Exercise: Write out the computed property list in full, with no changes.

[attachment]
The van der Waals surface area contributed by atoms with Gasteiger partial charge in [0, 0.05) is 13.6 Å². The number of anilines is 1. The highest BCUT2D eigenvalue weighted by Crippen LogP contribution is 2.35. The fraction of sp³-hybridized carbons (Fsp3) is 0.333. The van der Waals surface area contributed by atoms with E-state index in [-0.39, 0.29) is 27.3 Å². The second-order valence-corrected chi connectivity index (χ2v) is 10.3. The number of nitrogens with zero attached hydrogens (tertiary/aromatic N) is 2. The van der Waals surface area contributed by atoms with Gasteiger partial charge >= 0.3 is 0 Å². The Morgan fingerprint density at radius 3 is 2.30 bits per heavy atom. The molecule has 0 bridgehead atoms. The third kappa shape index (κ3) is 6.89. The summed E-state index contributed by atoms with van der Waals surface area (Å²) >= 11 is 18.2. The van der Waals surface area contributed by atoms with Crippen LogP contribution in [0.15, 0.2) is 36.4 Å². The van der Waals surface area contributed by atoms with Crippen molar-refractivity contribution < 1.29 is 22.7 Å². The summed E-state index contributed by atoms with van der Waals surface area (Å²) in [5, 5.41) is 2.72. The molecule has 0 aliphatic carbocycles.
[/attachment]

The van der Waals surface area contributed by atoms with Gasteiger partial charge in [0, 0.05) is 13.6 Å². The number of anilines is 1. The highest BCUT2D eigenvalue weighted by Crippen LogP contribution is 2.35. The fraction of sp³-hybridized carbons (Fsp3) is 0.333. The van der Waals surface area contributed by atoms with E-state index in [-0.39, 0.29) is 27.3 Å². The second-order valence-corrected chi connectivity index (χ2v) is 10.3. The number of nitrogens with zero attached hydrogens (tertiary/aromatic N) is 2. The van der Waals surface area contributed by atoms with Gasteiger partial charge >= 0.3 is 0 Å². The Morgan fingerprint density at radius 3 is 2.30 bits per heavy atom. The molecule has 0 bridgehead atoms. The third kappa shape index (κ3) is 6.89. The summed E-state index contributed by atoms with van der Waals surface area (Å²) >= 11 is 18.2. The van der Waals surface area contributed by atoms with Crippen LogP contribution in [0.15, 0.2) is 36.4 Å². The van der Waals surface area contributed by atoms with Crippen molar-refractivity contribution < 1.29 is 22.7 Å². The summed E-state index contributed by atoms with van der Waals surface area (Å²) in [5, 5.41) is 2.72. The molecule has 0 aliphatic carbocycles.